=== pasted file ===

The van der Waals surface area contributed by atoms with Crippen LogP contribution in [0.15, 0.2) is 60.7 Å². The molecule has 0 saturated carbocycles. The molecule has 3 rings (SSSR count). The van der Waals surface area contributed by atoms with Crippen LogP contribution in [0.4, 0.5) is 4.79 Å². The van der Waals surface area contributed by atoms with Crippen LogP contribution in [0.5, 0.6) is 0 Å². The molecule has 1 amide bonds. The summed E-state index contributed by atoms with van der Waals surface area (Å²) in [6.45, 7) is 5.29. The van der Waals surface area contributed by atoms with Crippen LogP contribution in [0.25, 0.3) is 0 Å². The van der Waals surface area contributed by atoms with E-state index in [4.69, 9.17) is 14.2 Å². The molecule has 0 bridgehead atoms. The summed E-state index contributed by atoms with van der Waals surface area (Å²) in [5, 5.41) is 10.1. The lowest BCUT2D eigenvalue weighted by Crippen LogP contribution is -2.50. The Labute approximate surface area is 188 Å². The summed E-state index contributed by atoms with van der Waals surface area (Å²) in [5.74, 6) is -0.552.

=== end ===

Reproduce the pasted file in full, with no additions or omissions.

The van der Waals surface area contributed by atoms with Crippen LogP contribution in [0.15, 0.2) is 60.7 Å². The molecule has 0 saturated carbocycles. The molecule has 3 rings (SSSR count). The van der Waals surface area contributed by atoms with Crippen LogP contribution in [0.4, 0.5) is 4.79 Å². The van der Waals surface area contributed by atoms with Crippen LogP contribution in [0.5, 0.6) is 0 Å². The molecule has 1 amide bonds. The summed E-state index contributed by atoms with van der Waals surface area (Å²) in [6.45, 7) is 5.29. The van der Waals surface area contributed by atoms with Crippen LogP contribution in [0.25, 0.3) is 0 Å². The van der Waals surface area contributed by atoms with E-state index in [4.69, 9.17) is 14.2 Å². The molecule has 0 bridgehead atoms. The summed E-state index contributed by atoms with van der Waals surface area (Å²) in [5, 5.41) is 10.1. The lowest BCUT2D eigenvalue weighted by Crippen LogP contribution is -2.50. The Labute approximate surface area is 188 Å². The summed E-state index contributed by atoms with van der Waals surface area (Å²) in [5.74, 6) is -0.552.